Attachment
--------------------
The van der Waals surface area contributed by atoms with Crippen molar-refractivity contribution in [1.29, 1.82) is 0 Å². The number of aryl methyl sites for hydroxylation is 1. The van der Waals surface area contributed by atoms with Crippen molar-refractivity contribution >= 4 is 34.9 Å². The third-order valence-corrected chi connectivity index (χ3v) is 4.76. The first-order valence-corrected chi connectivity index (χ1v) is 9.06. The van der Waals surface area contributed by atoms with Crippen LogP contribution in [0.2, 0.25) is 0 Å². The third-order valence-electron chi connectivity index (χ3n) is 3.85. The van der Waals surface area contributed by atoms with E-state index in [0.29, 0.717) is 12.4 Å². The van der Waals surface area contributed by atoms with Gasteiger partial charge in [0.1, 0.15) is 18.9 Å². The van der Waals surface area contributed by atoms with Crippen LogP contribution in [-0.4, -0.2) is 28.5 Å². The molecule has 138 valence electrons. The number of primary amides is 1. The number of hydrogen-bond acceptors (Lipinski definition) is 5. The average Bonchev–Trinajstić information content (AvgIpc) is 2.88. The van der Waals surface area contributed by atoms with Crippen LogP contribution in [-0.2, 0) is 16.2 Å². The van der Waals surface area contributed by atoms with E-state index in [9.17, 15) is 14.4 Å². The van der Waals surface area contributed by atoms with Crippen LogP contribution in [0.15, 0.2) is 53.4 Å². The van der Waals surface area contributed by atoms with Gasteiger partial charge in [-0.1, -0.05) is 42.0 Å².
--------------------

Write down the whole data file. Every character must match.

The van der Waals surface area contributed by atoms with Crippen molar-refractivity contribution in [1.29, 1.82) is 0 Å². The number of aryl methyl sites for hydroxylation is 1. The van der Waals surface area contributed by atoms with Crippen molar-refractivity contribution >= 4 is 34.9 Å². The third-order valence-corrected chi connectivity index (χ3v) is 4.76. The first-order valence-corrected chi connectivity index (χ1v) is 9.06. The van der Waals surface area contributed by atoms with Crippen LogP contribution in [0.2, 0.25) is 0 Å². The third-order valence-electron chi connectivity index (χ3n) is 3.85. The van der Waals surface area contributed by atoms with E-state index in [0.29, 0.717) is 12.4 Å². The van der Waals surface area contributed by atoms with Gasteiger partial charge in [0.1, 0.15) is 18.9 Å². The van der Waals surface area contributed by atoms with Crippen LogP contribution in [-0.4, -0.2) is 28.5 Å². The molecule has 138 valence electrons. The number of primary amides is 1. The number of hydrogen-bond acceptors (Lipinski definition) is 5. The average Bonchev–Trinajstić information content (AvgIpc) is 2.88. The van der Waals surface area contributed by atoms with Crippen LogP contribution in [-0.2, 0) is 16.2 Å². The van der Waals surface area contributed by atoms with E-state index in [9.17, 15) is 14.4 Å². The van der Waals surface area contributed by atoms with Crippen LogP contribution in [0.15, 0.2) is 53.4 Å². The van der Waals surface area contributed by atoms with Gasteiger partial charge in [-0.1, -0.05) is 42.0 Å².